Reduced blood flow to the brain can also cause dizziness. "Orthostatic hypotension (OH), or postural hypotension, is more common in older adults and is associated with an increase in the rate of falls," says Dr. Bell. "OH can cause feelings of lightheadedness when moving into any position with the head more upright. This feeling of dizziness, along with other potential symptoms of weakness, impaired cognition, and even loss of consciousness (syncopal episodes) in extreme cases, is caused by reduced blood flow to the brain. This reduced blood flow to the brain is called cerebral hypo-perfusion. It can be a link between blood pressure and vertigo, or dizzy spells with standing."
Heart palpitations could be a sign of dangerously high blood pressure. "If the heart cannot pump blood effectively, heart failure can occur," says Andrea Tordini, MD. "Heart palpitations on their own are not a sign of heart failure – instead, they are just one of many symptoms that can occur. Some patients experiencing heart failure may not even experience palpitations at all."
While heart palpitations could happen for other reasons, they should not be ignored. "Believing that something could be wrong with your heart is a scary feeling," says Dr Tordini. "Heart palpitations can make you fear the worst, but palpitations are actually quite common and usually nothing to worry about. However, that's not to say that you should ignore them completely. Rarely, they could be a sign of a more serious condition like atrial fibrillation or AFib. Knowing when to worry about heart palpitations can help you catch certain conditions early so that you can seek the appropriate treatment option."
Nausea and Vomiting
Nausea and vomiting could be a sign of a sudden hypertensive crisis. "A hypertensive crisis is a sudden, severe increase in blood pressure," says Francisco Lopez-Jimenez, MD. "The blood pressure reading is 180/120 millimeters of mercury (mm Hg) or greater. A hypertensive crisis is a medical emergency. It can lead to a heart attack, stroke or other life-threatening health problems. Severely high blood pressure can damage blood vessels and body organs, including the heart, brain, kidneys and eyes. During a hypertensive crisis, the heart may not be able to pump blood effectively."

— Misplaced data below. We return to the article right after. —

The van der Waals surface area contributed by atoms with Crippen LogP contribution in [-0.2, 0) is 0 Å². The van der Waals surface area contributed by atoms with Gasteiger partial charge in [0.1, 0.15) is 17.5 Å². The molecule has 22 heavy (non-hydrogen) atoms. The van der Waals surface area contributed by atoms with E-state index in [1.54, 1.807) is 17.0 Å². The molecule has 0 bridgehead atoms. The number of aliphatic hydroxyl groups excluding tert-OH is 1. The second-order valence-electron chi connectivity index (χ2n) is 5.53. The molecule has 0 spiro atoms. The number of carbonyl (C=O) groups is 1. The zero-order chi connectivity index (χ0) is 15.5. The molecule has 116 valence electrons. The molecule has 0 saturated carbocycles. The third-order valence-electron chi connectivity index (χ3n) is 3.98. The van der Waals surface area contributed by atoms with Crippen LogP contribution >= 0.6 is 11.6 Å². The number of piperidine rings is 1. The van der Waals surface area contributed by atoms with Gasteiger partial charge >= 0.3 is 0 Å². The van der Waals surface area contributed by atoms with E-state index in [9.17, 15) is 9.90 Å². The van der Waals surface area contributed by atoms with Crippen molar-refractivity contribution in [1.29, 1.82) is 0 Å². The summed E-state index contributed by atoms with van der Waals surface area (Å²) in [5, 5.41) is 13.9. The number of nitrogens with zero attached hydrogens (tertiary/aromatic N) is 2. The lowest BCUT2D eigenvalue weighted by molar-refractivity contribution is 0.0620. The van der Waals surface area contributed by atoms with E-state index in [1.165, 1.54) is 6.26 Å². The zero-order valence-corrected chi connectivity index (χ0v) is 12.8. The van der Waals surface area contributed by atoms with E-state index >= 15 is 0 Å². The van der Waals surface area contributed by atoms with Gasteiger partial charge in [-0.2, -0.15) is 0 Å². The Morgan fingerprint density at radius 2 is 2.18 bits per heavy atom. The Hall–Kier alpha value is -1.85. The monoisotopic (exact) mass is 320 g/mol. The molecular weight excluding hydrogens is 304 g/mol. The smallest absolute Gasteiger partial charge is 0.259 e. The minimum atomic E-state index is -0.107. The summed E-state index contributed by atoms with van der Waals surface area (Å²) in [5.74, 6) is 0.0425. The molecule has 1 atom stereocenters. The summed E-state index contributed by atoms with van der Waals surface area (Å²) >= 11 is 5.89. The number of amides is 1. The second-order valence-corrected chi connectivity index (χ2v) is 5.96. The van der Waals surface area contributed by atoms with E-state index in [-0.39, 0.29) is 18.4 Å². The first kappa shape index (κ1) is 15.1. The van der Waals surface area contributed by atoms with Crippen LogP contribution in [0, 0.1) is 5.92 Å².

Shortness of breath, headache, chest pain, and confusion are also signs of a hypertensive crisis. "If you get a very high blood pressure reading at home and don't have any symptoms, relax for a few minutes," says Dr. Lopez-Jimenez. "Then check your blood pressure again. If it's still very high, seek medical care. Call 911 or emergency medical services if your blood pressure is 180/120 mm Hg or greater and you have chest pain, shortness of breath, or symptoms of stroke. Stroke symptoms include numbness or tingling, trouble speaking, or changes in vision. Treatment for a hypertensive crisis may include a hospital stay to monitor for organ damage. Medications to lower blood pressure are given by mouth or IV."
Keep Track of Blood Pressure
Regular blood pressure checks are the best way to keep track of potentially dangerous hypertension. "Measuring your blood pressure at home is a straightforward process," says nephrologist Leslie Thomas, MD. "Many people have a slightly higher blood pressure in one arm versus the other. So it's important to measure the blood pressures in the arm with the higher readings. It's best to avoid caffeine, exercise and, if you smoke, smoking for at least 30 minutes. To prepare for the measurement, you should be relaxed with your feet on the floor and legs uncrossed, and your back supported for at least five minutes. Your arms should be supported on a flat surface. After resting for five minutes, at least two readings are taken one minute apart in the morning prior to medications and in the evening before the evening meal. Your blood pressure monitor should be checked for proper calibration every year."
What if blood pressure readings are erratic? "This pattern of abrupt changes in blood pressure from normal to quite high is sometimes referred to as labile blood pressure," says Dr. Thomas. "For those who develop labile blood pressure, heart problems, hormonal problems, neurological problems, or even psychological conditions might be present. Finding and treating the underlying cause of labile blood pressure can significantly improve the condition."